Archive for March, 2012

Take your Medicine – Get a Massage! Research Results Hit the Mainstream

Massage regulars have known for years that massage isn’t just a luxury item. Massage is a necessity to keep you able, moving and ready to face the day. For people with chronic pain, massage is a way to find relief without taking more pills. And research is starting to agree:

Research over the past couple of years has found that massage therapy boosts immune function in women with breast cancer, improves symptoms in children with asthma, and increases grip strength in patients with carpal tunnel syndrome. Giving massages to the littlest patients, premature babies, helped in the crucial task of gaining weight.

The benefits go beyond feelings of relaxation and wellness that people may recognize after a massage. The American College of Physicians and the American Pain Society now include massage as one of their recommendations for treating low back pain, according to guidelines published in 2007.

New research is also starting to reveal just what happens in the body after a massage. While there have long been theories about how massage works—from releasing toxins to improving circulation—those have been fairly nebulous, with little hard evidence. Now, one study, for example, found that a single, 45-minute massage led to a small reduction in the level of cortisol, a stress hormone, in the blood, a decrease in cytokine proteins related to inflammation and allergic reactions, and a boost in white blood cells that fight infection.

via Don’t Call It Pampering: Massage Wants to Be Medicine – WSJ.com.

This article from the Wall Street Journal shares details of the benefits of massage that have been verified via research. Massage research has prompted it to be recognized as a treatment for low back pain, and they’ve also documented a change in the stress hormone levels, cortisol, that takes place in tissue after just one massage:

New research is also starting to reveal just what happens in the body after a massage. While there have long been theories about how massage works—from releasing toxins to improving circulation—those have been fairly nebulous, with little hard evidence. Now, one study, for example, found that a single, 45-minute massage led to a small reduction in the level of cortisol, a stress hormone, in the blood, a decrease in cytokine proteins related to inflammation and allergic reactions, and a boost in white blood cells that fight infection.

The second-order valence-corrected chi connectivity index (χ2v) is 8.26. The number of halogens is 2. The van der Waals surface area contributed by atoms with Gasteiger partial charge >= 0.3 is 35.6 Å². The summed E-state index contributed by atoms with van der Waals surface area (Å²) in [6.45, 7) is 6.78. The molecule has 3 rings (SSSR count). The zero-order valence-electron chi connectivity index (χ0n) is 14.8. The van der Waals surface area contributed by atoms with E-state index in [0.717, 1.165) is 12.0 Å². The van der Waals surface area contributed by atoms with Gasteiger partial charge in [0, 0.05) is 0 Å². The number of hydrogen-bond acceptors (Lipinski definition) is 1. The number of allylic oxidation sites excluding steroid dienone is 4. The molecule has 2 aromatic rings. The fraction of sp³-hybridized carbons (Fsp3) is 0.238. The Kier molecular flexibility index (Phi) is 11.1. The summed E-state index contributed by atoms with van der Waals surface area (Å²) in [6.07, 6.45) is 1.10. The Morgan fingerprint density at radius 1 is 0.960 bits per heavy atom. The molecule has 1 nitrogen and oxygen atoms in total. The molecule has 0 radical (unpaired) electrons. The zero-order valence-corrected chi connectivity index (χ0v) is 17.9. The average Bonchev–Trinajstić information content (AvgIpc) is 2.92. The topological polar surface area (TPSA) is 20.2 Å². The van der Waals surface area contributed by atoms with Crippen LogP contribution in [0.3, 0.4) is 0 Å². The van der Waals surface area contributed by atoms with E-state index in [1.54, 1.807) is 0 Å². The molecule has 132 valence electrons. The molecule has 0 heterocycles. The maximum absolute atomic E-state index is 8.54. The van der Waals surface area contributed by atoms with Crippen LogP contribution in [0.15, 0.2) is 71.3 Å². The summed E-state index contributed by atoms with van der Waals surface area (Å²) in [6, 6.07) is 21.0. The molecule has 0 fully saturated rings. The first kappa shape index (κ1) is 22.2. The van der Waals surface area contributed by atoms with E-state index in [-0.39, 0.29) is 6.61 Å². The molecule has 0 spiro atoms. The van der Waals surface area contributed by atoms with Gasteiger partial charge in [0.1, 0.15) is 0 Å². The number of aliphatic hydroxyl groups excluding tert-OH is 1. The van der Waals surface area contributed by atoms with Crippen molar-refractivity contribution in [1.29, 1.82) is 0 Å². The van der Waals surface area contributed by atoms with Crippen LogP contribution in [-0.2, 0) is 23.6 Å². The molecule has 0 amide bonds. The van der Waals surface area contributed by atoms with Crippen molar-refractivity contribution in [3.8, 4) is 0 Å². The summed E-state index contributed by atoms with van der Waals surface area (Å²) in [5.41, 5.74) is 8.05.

via Don’t Call It Pampering: Massage Wants to Be Medicine – WSJ.com.

In addition, massage is also being touted as an effective treatment for osteoarthritis, and is now being studied in healthy people as well as people with chronic issues or injuries. Massage research is in its infancy, but its a growing field, so take a look at the WSJ article for more information on what has been confirmed and presented in the last few years of research of massage.

The findings presened in the article and elsewhere from research point out the need for a more systemic approach to research of massage and hint and broad benefits to both the body and the mind. Those of you who already receive regular won’t be surprised by this. Those of you who love massage may find it hopeful. And those of you who haven’t tried massage? Well, let’s hope some of this information talks  you into heading onto a table for some bodywork.

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